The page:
Anthony Gismondi on Wine
Thursday, December 8 2022

Finding the Right Wine Gift

By: Anthony Gismondi
It doesn't have to be expensive to be right.

Finding the right wine gift takes some time and thought.

We continue our tradition of helping you find the right wine gift for the right person. From the boss to the wine geek, we have it covered but remember, never spend more than you can afford.

If you have the funding and want to embellish your wine gift, consider wrapping up a book on wine or adding a simple decanter or box of proper-shaped glasses. Just keep in mind that when it comes to wine accessories, plain and simple is always the best.


Never an easy pick, it should look spendy — hint: excellent packaging — but be reasonable in price. We have two choices, one red and one white from the same producer and both from Yarra Valley, Victoria, Australia. The Giant Steps 2020 Chardonnay, $43, is rich in a Burgundian Grand Cru way but not overpowering. The Giant Steps 2020 Pinot Noir, $43, is a wow wine that is simply delicious. You could pair them up if you really need a promotion.


Most wines are better with food thanks to a specific chemistry that’s difficult to describe but easy to taste. If there are one or two key ingredients to a perfect food and wine match, it is the acidity and a savoury element. Broad candidates include Bordeaux, Brunello, Barolo or Syrah. We pick a magical bottle of Damilano 2016 Lecinquevigne Barolo, Langhe, Piedmont, Italy, for $59.


The eco-conscious crowd appreciates wine made using sustainable, organic or biodynamic practices along with little intervention, and many British Columbia wine growers fit the model. Here are three terrific labels fighting climate change: Summerhill Pyramid Winery 2012 Cipes Blanc de Blancs at $43; CedarCreek 2020 Meritage at $27.99 and Clos du Soleil 2019 Célestiale at $30.


For the reader/drinker, there is only one book, The World Atlas of Wine 8th Edition by Hugh Johnson and Jancis Robinson ($64). Reading about the world of wine and using the maps to look up every wine you drink adds significant joy, and value, to every wine you taste. Available in better bookstores and online at Amazon.ca.


Beef, barbecues and big red wines are a match for many, and the go-to grapes are Cabernet Sauvignon, Malbec, Shiraz and Grenache and most any red blend that contains the same grapes. A trio of bargains we love include: Il Borro 2019 Borrigiano, Arezzo, Tuscany, Italy at $40; Descendientes de J. Palacios 2015 Pétalos, Bierzo, Spain at $38 and Las Moradas de San Martin 2017 Senda, Madrid, Spain at $36


The hostess/host wine gift needs an upgrade. Remember, it is for the host, not the people attending the party, so consider wrapping it festively. When you make the handoff, insist they save it for a quieter evening. Sparkling wine is the intelligent choice here. Choose a bottle to suit your budget: Red Rooster Brut Rosé, OkanaganValley B.C. at $29; Ferrari Brut Metodo Classico N/V, Trentino- Alto-Adige, Italy at$35 or Champagne Piper-Heidsieck Cuvee Brut for $70.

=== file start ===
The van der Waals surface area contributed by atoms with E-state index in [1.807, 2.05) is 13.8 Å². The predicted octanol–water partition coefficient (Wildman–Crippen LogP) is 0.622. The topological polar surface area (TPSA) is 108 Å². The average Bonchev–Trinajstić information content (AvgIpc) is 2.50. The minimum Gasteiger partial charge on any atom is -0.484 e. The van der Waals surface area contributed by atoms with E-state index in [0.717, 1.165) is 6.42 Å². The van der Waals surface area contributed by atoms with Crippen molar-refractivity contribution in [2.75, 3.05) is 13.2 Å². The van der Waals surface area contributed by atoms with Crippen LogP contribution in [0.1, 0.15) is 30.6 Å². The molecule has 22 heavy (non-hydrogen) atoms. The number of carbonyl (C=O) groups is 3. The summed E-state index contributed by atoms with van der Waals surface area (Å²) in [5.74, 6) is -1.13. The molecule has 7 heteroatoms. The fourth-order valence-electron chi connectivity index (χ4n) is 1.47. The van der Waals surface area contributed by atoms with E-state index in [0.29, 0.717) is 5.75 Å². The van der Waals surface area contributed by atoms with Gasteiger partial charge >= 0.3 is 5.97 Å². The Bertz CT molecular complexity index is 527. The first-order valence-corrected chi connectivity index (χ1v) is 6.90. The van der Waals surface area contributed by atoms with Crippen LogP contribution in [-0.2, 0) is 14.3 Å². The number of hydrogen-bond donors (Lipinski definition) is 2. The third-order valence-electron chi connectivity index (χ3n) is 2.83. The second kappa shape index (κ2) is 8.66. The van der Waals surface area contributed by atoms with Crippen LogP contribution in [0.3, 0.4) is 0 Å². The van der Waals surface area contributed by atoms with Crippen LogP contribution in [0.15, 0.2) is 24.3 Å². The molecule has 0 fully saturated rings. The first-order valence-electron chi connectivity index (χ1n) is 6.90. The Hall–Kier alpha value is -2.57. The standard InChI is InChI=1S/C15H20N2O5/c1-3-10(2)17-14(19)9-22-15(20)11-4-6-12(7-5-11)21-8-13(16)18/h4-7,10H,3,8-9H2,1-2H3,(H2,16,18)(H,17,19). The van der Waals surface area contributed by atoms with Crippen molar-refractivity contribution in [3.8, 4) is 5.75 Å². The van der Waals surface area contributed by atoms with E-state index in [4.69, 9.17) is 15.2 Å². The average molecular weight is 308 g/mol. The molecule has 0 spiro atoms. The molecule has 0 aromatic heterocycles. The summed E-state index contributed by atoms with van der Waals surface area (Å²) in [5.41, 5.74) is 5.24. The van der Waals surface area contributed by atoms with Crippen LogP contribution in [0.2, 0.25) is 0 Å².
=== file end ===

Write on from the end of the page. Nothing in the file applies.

A glass of port is as civilized as it gets over the holidays, and it’s a wine category few people buy for themselves. Here are some intelligent bottles that will warm the souls of the recipients: Graham Six Grapes Reserve Port N/V for $26.99; Fonseca Terra Prima Organic Reserve Port at $31.99 or the Taylor Fladgate Vintage Port 2016 at $150. All are from the Douro Valley, Portugal.


It takes an experienced taster to pick a bottle worth collecting, one guaranteed to be worth the purchase and the wait. Here are three highly-regarded collectible labels selling at somewhat sensible prices for the collector: Krug N/V Grande Cuvee for $255; Penfolds 2015 Grange, South Australia at $1,000 and Chapoutier 2016 Ermitage Le Pavillon, Hermitage, Rhone Valley for $500.

This article is an edited version of the original that was first published in The Vancouver Sun. 

Written By: ag
Anthony Gismondi
Anthony Gismondi

Anthony Gismondi is a Canadian wine journalist and one of North America's most influential voices in wine. For over 30 years, he has been the wine columnist for The Vancouver Sun. The twice-weekly column is distributed across Canada through the Postmedia Network to millions of readers. In addition, Anthony hosts the BC Food & Wine Radio Show, broadcast in 25 markets across B.C. and available as a podcast on major platforms. He launched Gismondionwine.com in 1997, attracting one million monthly users from 114 countries. It continues to be a valuable resource full of tasting notes, intelligent wine stories and videos for the trade and consumers. Conversations with wine personalities are available on his  YouTube Channel.